Easy, Illustrated Instructions on How to Paint a Room

Painting a room is one of the easiest things you can do to enhance your surroundings. Its mostly fun, fairly inexpensive, and can be a very satisfying accomplishment if done well.

It's a Long Job
Painting a medium room takes about 12 hours of work. If you rush in, trying to get a room painted in one night, you are going to end up exhausted with white doorknobs and hardened trails of paint dripping down from forgotten nails. You might be able to get it painted in one night with three friends, but if you can't recruit three friends, plan on it taking a few days at least.

 

 

Choosing a Color
The paint department of any hardware store will have dozens of free color cards, known as "paint chips", to bring home and tape up in the den.

Buy some 12-ounce test paints if you aren't sure how a particular color is going to look on the walls back at your house. These cost $3.50, which is a lot for 12 ounces, but worth it if you end up not liking the color.

Glossiness
In addition to color, you'll need to choose a glossyness of the paint, either non-glossy "flat" and "eggshell" to "semi-gloss" or "glossy". I recommend painting most rooms with eggshell walls, flat ceilings, semi-gloss trim.

Bathrooms and kitchens usually get semi-gloss walls and trim.





Equipment
You need a roller, a roller pan and a brush.
If you are starting from scratch, buy a painting kit, which will provide the minimum tools required. Buy more rollers if you are recruiting friends to help, but you might just want to share the first one, because the more you use, the more you have to clean.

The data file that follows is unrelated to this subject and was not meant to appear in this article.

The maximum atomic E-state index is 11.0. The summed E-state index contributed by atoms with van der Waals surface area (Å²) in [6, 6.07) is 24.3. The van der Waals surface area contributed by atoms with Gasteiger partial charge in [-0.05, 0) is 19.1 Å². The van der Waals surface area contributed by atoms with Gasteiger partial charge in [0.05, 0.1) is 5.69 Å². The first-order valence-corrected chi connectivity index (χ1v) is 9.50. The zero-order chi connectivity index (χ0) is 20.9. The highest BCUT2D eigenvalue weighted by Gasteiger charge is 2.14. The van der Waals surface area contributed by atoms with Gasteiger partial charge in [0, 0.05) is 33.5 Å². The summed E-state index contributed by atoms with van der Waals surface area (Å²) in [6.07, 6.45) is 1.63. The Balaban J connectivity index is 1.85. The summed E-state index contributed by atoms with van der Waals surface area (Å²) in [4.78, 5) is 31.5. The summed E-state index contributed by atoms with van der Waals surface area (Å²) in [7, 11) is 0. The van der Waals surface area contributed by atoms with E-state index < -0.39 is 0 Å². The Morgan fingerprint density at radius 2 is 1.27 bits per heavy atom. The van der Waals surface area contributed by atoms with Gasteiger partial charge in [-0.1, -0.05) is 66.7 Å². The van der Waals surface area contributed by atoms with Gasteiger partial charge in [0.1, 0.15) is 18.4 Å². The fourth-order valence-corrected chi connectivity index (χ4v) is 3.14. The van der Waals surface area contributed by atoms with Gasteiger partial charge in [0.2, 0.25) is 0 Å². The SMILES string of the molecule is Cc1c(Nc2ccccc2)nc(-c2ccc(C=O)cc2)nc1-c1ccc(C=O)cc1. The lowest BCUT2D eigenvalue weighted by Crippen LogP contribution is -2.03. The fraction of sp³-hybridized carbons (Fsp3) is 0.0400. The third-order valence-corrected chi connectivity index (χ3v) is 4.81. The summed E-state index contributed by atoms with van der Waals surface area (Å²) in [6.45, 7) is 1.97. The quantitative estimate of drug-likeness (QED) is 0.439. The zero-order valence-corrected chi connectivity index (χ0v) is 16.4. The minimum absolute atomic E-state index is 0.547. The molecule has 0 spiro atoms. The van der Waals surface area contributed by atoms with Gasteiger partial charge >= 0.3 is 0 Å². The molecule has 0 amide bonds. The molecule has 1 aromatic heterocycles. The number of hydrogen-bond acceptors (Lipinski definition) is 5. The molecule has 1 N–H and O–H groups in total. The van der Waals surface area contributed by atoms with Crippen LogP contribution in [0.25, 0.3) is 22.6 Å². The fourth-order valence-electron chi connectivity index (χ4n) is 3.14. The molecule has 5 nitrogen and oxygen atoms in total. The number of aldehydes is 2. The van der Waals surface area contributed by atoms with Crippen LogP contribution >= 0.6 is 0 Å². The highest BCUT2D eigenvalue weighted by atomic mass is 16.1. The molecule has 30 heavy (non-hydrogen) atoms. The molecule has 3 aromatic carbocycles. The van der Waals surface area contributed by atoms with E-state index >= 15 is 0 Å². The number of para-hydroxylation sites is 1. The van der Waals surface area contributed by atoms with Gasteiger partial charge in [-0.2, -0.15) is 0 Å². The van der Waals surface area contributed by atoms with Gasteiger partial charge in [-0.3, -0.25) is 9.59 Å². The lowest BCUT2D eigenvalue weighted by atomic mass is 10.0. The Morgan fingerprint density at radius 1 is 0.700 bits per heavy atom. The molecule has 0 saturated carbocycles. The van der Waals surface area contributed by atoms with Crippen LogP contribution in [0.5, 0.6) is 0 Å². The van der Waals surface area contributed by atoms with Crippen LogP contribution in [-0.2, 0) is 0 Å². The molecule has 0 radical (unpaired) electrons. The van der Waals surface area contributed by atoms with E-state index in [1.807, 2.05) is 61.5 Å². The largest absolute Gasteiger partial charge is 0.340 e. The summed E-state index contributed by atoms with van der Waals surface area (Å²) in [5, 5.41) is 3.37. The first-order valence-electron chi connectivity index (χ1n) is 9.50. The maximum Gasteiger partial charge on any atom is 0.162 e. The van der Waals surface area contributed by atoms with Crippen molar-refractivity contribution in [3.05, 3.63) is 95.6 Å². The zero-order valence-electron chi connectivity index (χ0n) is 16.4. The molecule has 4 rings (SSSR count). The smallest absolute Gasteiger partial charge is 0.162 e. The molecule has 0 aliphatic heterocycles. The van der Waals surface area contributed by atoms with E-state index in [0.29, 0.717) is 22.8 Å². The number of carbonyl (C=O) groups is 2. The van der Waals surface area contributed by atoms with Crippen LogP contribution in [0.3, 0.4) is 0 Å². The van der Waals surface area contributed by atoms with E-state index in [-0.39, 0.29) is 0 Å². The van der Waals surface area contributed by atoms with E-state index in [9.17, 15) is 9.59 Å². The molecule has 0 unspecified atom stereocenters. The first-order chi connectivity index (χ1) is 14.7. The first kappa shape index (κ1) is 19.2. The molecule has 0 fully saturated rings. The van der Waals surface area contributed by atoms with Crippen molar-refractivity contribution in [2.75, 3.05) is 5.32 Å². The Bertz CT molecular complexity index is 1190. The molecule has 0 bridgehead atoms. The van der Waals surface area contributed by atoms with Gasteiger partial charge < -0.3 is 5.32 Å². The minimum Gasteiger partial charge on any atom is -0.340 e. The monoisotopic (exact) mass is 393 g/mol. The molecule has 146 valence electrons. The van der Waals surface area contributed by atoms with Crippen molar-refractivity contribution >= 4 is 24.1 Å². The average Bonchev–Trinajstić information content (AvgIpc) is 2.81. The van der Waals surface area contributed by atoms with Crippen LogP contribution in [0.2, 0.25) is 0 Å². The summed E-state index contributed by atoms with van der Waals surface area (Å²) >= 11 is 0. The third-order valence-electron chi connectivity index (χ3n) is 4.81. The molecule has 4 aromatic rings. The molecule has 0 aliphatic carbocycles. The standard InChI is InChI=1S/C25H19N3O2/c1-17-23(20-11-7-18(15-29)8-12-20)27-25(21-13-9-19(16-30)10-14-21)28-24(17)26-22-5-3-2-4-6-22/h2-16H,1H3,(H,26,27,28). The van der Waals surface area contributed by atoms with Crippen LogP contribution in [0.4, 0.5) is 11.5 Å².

Don't clean the walls
When I learned to paint, I was taught to clean the walls with a TSP mixture. But then the main ingredient was banned, so no one sold TSP anymore, so I started using TSP substitute. Finally, I decided that washing (and rinsing!) the walls first was a huge wet pain in the ass, so I stopped doing it. I haven't noticed any difference at all in the final result, so when it comes to washing the walls before you paint, my recommendation is: Don't Bother.

 

Move Furniture
Take down blinds, curtains, outlet plates, clocks, frames, mirrors, posters
Don't leave any residue from adhesive squares or double-stick tape. You can't hide that with paint.

Its possible to paint around one or two big pieces of furniture, but it will really slow you down, especially if it is going to impede your constant trips to the roller pan.

If something appropriate is available, keep one waist-high piece of furniture in the room to use as a work table. Cover it with plastic film or a tarp. You need something in there, or you'll end up putting all of your tools on the ground, which is not a good way to work.

Protect the floor and windows
Tape off stuff that you don't want to get paint on. Use masking tape to tape down one edge of a roll of paper. If you are planning on painting the whole ceiling, spread out a drop cloth or plastic film to prevent damage from spills.

I usually use an 8" wide strip of paper along the walls, and plastic film to cover the rest of the floor. I also use paper under the door, because I always get a little sloppy when I'm painting big trim elements.

 

More preparations
Set up lights - If you are painting at night, you'll need extra lights to get a good look at the paint as you put it on, to see details and where the old paint color might be showing through.

 

 

Fix Holes
Paint won't fill in holes. Fill anything bigger than a sewing needle hole. Don't paint over nails.

Use a tube of caulking to fill long, thin gaps, such as the gap between walls and moulding.

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